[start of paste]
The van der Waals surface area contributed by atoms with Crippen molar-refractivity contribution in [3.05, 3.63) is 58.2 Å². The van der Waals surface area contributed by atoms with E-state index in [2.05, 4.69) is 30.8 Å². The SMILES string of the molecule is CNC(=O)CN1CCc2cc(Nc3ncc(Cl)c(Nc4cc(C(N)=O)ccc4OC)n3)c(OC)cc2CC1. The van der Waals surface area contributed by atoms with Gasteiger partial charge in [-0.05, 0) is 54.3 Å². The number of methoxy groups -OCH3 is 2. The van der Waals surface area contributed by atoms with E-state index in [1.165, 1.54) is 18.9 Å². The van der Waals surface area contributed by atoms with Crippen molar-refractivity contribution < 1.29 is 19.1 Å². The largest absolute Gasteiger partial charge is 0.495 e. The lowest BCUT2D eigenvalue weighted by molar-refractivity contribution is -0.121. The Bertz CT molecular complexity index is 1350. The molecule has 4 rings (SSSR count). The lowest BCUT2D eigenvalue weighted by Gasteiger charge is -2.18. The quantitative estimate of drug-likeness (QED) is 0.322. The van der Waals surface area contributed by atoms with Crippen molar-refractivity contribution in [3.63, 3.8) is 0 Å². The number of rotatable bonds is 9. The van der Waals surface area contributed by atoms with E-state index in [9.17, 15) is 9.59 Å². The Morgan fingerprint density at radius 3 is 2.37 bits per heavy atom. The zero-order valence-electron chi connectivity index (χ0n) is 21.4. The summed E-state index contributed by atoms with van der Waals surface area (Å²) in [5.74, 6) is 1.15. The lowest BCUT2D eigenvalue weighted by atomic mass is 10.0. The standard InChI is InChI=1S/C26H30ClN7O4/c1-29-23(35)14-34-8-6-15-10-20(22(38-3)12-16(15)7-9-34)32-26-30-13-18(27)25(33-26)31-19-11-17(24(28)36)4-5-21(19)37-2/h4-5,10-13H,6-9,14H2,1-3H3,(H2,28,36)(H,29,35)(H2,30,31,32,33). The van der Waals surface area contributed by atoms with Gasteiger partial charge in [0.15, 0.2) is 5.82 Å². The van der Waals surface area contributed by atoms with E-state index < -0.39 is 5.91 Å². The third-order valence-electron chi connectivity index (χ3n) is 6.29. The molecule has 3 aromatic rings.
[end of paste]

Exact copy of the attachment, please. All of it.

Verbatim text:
The van der Waals surface area contributed by atoms with Crippen molar-refractivity contribution in [3.05, 3.63) is 58.2 Å². The van der Waals surface area contributed by atoms with E-state index in [2.05, 4.69) is 30.8 Å². The SMILES string of the molecule is CNC(=O)CN1CCc2cc(Nc3ncc(Cl)c(Nc4cc(C(N)=O)ccc4OC)n3)c(OC)cc2CC1. The van der Waals surface area contributed by atoms with Gasteiger partial charge in [-0.05, 0) is 54.3 Å². The number of methoxy groups -OCH3 is 2. The van der Waals surface area contributed by atoms with E-state index in [1.165, 1.54) is 18.9 Å². The van der Waals surface area contributed by atoms with Crippen molar-refractivity contribution < 1.29 is 19.1 Å². The largest absolute Gasteiger partial charge is 0.495 e. The lowest BCUT2D eigenvalue weighted by molar-refractivity contribution is -0.121. The Bertz CT molecular complexity index is 1350. The molecule has 4 rings (SSSR count). The lowest BCUT2D eigenvalue weighted by Gasteiger charge is -2.18. The quantitative estimate of drug-likeness (QED) is 0.322. The van der Waals surface area contributed by atoms with Crippen molar-refractivity contribution in [3.63, 3.8) is 0 Å². The number of rotatable bonds is 9. The van der Waals surface area contributed by atoms with E-state index in [9.17, 15) is 9.59 Å². The Morgan fingerprint density at radius 3 is 2.37 bits per heavy atom. The zero-order valence-electron chi connectivity index (χ0n) is 21.4. The summed E-state index contributed by atoms with van der Waals surface area (Å²) in [5.74, 6) is 1.15. The lowest BCUT2D eigenvalue weighted by atomic mass is 10.0. The standard InChI is InChI=1S/C26H30ClN7O4/c1-29-23(35)14-34-8-6-15-10-20(22(38-3)12-16(15)7-9-34)32-26-30-13-18(27)25(33-26)31-19-11-17(24(28)36)4-5-21(19)37-2/h4-5,10-13H,6-9,14H2,1-3H3,(H2,28,36)(H,29,35)(H2,30,31,32,33). The van der Waals surface area contributed by atoms with Gasteiger partial charge in [0.15, 0.2) is 5.82 Å². The van der Waals surface area contributed by atoms with E-state index < -0.39 is 5.91 Å². The third-order valence-electron chi connectivity index (χ3n) is 6.29. The molecule has 3 aromatic rings.